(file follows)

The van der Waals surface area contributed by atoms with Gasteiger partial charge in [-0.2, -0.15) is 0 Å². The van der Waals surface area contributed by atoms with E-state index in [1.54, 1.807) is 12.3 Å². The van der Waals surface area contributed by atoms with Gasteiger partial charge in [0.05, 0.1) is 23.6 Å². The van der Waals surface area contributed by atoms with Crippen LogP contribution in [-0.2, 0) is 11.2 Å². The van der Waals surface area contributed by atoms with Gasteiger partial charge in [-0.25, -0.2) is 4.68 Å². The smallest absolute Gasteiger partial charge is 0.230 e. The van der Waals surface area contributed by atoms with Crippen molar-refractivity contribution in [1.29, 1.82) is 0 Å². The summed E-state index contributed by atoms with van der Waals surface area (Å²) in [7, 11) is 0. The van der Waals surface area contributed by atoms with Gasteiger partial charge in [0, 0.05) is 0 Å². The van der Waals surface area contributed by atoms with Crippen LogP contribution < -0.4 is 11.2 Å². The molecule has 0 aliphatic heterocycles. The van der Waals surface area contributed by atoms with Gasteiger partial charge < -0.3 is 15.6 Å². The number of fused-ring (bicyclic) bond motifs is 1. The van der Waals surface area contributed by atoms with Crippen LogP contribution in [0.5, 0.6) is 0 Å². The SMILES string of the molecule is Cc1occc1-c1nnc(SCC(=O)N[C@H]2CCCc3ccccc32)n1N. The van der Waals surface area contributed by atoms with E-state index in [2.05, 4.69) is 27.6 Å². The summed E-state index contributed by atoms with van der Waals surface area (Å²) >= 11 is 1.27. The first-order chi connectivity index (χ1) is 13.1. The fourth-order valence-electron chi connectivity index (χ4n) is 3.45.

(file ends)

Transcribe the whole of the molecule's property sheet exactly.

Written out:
The van der Waals surface area contributed by atoms with Gasteiger partial charge in [-0.2, -0.15) is 0 Å². The van der Waals surface area contributed by atoms with E-state index in [1.54, 1.807) is 12.3 Å². The van der Waals surface area contributed by atoms with Gasteiger partial charge in [0.05, 0.1) is 23.6 Å². The van der Waals surface area contributed by atoms with Crippen LogP contribution in [-0.2, 0) is 11.2 Å². The van der Waals surface area contributed by atoms with Gasteiger partial charge in [-0.25, -0.2) is 4.68 Å². The smallest absolute Gasteiger partial charge is 0.230 e. The van der Waals surface area contributed by atoms with Crippen molar-refractivity contribution in [1.29, 1.82) is 0 Å². The summed E-state index contributed by atoms with van der Waals surface area (Å²) in [7, 11) is 0. The van der Waals surface area contributed by atoms with Gasteiger partial charge in [0, 0.05) is 0 Å². The van der Waals surface area contributed by atoms with Crippen LogP contribution < -0.4 is 11.2 Å². The molecule has 0 aliphatic heterocycles. The van der Waals surface area contributed by atoms with Gasteiger partial charge < -0.3 is 15.6 Å². The number of fused-ring (bicyclic) bond motifs is 1. The van der Waals surface area contributed by atoms with Crippen LogP contribution in [0.5, 0.6) is 0 Å². The SMILES string of the molecule is Cc1occc1-c1nnc(SCC(=O)N[C@H]2CCCc3ccccc32)n1N. The van der Waals surface area contributed by atoms with E-state index in [2.05, 4.69) is 27.6 Å². The summed E-state index contributed by atoms with van der Waals surface area (Å²) >= 11 is 1.27. The first-order chi connectivity index (χ1) is 13.1. The fourth-order valence-electron chi connectivity index (χ4n) is 3.45.